Three US men charged in $722m cryptocurrency Ponzi scheme

Pedro Gonçalves
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Three US men charged in $722m cryptocurrency Ponzi scheme

Three men were charged with running a cryptocurrency mining operation that officials labeled a "high-tech Ponzi scheme" that defrauded investors out of $722m.

The indictment alleges that Matthew Brent Goettsche, Jobadiah Sinclair Weeks and Joseph Frank Abel operated a fraudulent scheme to solicit cryptocurrency mining investments from April 2014 to December 2019. They were also charged with conspiracy to offer and sell unregistered securities.

Authorities are charging the first two with conspiracy to commit wire fraud, which carries a maximum sentence of 20 years in prison, as well as conspiracy to offer and sell unregistered securities. Abel, who was apparently less central to the scheme, has only been charged with conspiracy to offer and sell unregistered securities, a charge that carries a maximum prison term of 5 years.

What they allegedly did amounts to little more than a modern, high-tech Ponzi scheme that defrauded victims of hundreds of millions of dollars"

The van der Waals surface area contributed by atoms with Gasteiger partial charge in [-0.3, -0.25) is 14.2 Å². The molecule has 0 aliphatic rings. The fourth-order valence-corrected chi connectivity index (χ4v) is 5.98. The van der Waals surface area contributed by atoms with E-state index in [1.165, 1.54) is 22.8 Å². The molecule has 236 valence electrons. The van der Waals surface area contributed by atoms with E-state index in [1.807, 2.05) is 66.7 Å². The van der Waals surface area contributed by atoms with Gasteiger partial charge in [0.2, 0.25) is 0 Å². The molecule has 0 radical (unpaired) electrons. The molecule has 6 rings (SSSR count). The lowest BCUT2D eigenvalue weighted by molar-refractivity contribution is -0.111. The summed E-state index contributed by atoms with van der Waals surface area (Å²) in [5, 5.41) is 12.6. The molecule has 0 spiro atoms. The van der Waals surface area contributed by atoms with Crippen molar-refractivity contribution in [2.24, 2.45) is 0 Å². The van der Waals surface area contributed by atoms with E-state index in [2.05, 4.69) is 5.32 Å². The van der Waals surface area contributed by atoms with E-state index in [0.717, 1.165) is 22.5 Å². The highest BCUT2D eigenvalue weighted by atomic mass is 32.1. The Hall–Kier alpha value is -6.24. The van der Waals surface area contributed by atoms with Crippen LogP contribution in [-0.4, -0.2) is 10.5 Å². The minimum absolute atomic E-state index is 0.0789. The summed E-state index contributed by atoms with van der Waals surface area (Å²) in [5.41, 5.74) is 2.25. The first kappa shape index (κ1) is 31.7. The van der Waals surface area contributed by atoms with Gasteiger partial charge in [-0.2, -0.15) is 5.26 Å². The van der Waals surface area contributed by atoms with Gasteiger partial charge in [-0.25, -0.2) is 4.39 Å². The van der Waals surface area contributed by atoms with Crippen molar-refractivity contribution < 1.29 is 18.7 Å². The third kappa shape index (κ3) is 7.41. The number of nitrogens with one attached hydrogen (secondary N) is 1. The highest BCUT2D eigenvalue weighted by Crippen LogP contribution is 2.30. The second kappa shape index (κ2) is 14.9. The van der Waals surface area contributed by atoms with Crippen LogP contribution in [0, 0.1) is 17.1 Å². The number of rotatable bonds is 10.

Two additional defendants, whom the US attorney's office did not identify, are still at large. 

The three allegedly attracted investors in the venture, BitClub Network, with "false and misleading" data that it presented as "bitcoin mining earnings." 

The BitClub Network promised investors shares in mining pools, used to generate cryptocurrency, in return for funds made through wire, cash, checks, and cryptocurrency transfers. In addition, rewards were offered for the recruitment of new members, of which a membership fee of $99 was imposed.

"What they allegedly did amounts to little more than a modern, high-tech Ponzi scheme that defrauded victims of hundreds of millions of dollars," US Attorney Craig Carpenito said in a statement.

Prosecutors allege that BitClub Network, which operated from April 2014 to this month, was built on soliciting money from individuals in exchange for shares of purported cryptocurrency mining pools and on rewarding investors for bringing in new clients. The group did not register shares sold with the US Securities and Exchange Commission, the indictment alleges.

According to the statement, Goettsche referred to potential BitClub Network investors as "dumb" and "sheep," saying he was "building this whole model on the backs of idiots." In September 2017, Goettsche sent an email to a co-conspirator in which he suggested BitClub Network would allow him to "retire RAF!!! (rich as f*ck)," prosecutors said.

The trio revealed in emails that daily earning numbers were tampered with beyond reasonable and believable rates, such as a daily earnings increase of 60%.

 

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